By Alan Sverdlik

Albany Molecular Research Inc. and Cubist Pharmaceuticals Inc. entered a research and licensing agreement for the discovery of a new class of anti-infective drugs designed to break through the resistance of stubborn microorganisms.

The deal, which entails the use of AMRI¿s biocatalysis technology and Cubist¿s lipopeptides, is designed to identify antibiotics to treat infectious diseases. It entitles AMRI, of Albany, N.Y., to success-based milestone fees and royalties from products that come out of the collaboration. In return, Cambridge, Mass.-based Cubist obtains worldwide rights to develop and market resulting drugs.

Neither side would discuss financial specifics of the partnership, but both praised the synergies that it exemplifies.

¿Using our approach, we can make a wide variety of modifications to lead molecules,¿ said Pete Michels, senior director of AMRI¿s biocatalysis division, which will derive new compounds from Cubist¿s lipopeptides, the name for a family of anti-infective agents. ¿From there we provide analogues that supplement what Cubist has already produced.¿

David Albert, AMRI¿s communications director, said, ¿The research will begin with a three- to five-month Phase I program and could be expanded to Phase II.¿

¿The driving force of the collaboration is the application of AMRI¿s collection of enzymes,¿ said Scott Rocklage, Cubist¿s CEO. ¿We have two technologies, one that is chemistry based, one that is biosynthesis based. Essentially, AMRI offers us a third arm.¿

What makes a large pool of lipopeptide derivatives so critical is that microorganisms, among them bacteria and fungi, are always developing resistance to existing ones, both companies said. Michels called the resistance factor ¿one of the main challenges in antibiotic therapy.¿

Should that be accomplished, the beneficiaries will be anyone who is hospitalized with a serious illness, particularly the elderly and those with compromised immune systems. ¿All have their bodies under stress, which reduces the body¿s ability to fight disease,¿ Michels said.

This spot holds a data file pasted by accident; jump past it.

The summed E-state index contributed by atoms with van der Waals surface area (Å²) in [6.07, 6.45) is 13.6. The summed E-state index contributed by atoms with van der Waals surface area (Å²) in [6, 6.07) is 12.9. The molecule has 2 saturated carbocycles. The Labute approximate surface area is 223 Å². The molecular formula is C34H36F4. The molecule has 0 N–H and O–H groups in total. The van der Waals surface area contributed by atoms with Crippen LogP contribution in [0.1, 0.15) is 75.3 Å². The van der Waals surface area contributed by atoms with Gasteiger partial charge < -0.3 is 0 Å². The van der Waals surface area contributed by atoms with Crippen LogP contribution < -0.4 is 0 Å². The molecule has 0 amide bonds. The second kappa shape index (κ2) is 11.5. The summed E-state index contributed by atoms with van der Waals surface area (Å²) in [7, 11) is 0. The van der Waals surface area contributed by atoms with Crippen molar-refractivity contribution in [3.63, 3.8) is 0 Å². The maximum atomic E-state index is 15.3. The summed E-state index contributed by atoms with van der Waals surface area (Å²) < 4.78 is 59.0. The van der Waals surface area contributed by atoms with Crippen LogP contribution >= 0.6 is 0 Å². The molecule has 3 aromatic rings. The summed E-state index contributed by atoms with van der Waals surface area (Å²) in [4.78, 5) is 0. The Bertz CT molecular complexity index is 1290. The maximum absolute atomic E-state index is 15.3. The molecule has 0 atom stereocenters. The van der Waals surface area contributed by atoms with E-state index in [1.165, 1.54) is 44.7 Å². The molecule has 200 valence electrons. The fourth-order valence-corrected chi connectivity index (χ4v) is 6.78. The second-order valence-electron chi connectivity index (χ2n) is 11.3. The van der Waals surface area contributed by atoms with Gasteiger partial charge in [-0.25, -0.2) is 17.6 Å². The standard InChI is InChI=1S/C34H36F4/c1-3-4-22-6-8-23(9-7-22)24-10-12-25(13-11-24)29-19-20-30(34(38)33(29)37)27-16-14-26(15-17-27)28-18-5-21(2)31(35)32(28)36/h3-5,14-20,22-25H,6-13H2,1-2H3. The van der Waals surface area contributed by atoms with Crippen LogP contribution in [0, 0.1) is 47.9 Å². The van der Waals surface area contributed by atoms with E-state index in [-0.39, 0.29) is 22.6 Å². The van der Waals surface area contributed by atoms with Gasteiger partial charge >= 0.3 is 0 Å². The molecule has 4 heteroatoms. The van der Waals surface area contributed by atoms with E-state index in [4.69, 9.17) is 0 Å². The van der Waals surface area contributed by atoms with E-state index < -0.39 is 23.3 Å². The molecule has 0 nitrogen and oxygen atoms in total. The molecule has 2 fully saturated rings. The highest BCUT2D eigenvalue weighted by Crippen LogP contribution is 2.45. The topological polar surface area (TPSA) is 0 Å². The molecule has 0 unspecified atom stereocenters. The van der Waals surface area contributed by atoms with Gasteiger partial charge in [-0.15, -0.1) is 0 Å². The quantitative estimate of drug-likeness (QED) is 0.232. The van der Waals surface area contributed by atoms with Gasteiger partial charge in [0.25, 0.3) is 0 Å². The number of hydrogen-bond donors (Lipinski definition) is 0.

AMRI will provide a series of derivatives for screening. If the initial results are promising, the research program will be expanded to include scale-up, lead optimization studies and analytical testing by AMRI for each lead molecule selected by Cubist.

Cubist¿s in-house lipopeptide development program already has a track record, with its lead product, Cidecin, in Phase III trials for complex skin and soft-tissue infections. Preliminary data from the initial trial, completed in April, will be out in mid-October, while a second study in that indication is ongoing.

Cubist also has a Phase III trial for community-acquired pneumonia, and plans to consolidate all the Cidecin data in a new drug application with the FDA by mid-2002, said Jennifer LaVin, senior director for corporate communications.

A product launch in the first half of 2003 is possible, she said.

Potentially, Cidecin will be used as an intravenous medication in hospital and long-term care settings for transplant patients and those with life-threatening illnesses, Rocklage said.

Rocklage said that by developing Cidecin with its own technologies, Cubist has been able to build a large portfolio of derivatives, out of which will soon emerge the ¿next-generation preclinical candidate.¿

However, an assist from AMRI will be helpful, he said. ¿We are excited at this opportunity to expand upon our lipopeptide franchise through access to AMRI¿s proprietary technologies,¿ he said.

In trading Monday, Cubist (NASDAQ:CBST) closed up 15 cents at $35.05 and AMRI (NASDAQ:AMRI) lost 35 cents to close at $23.65.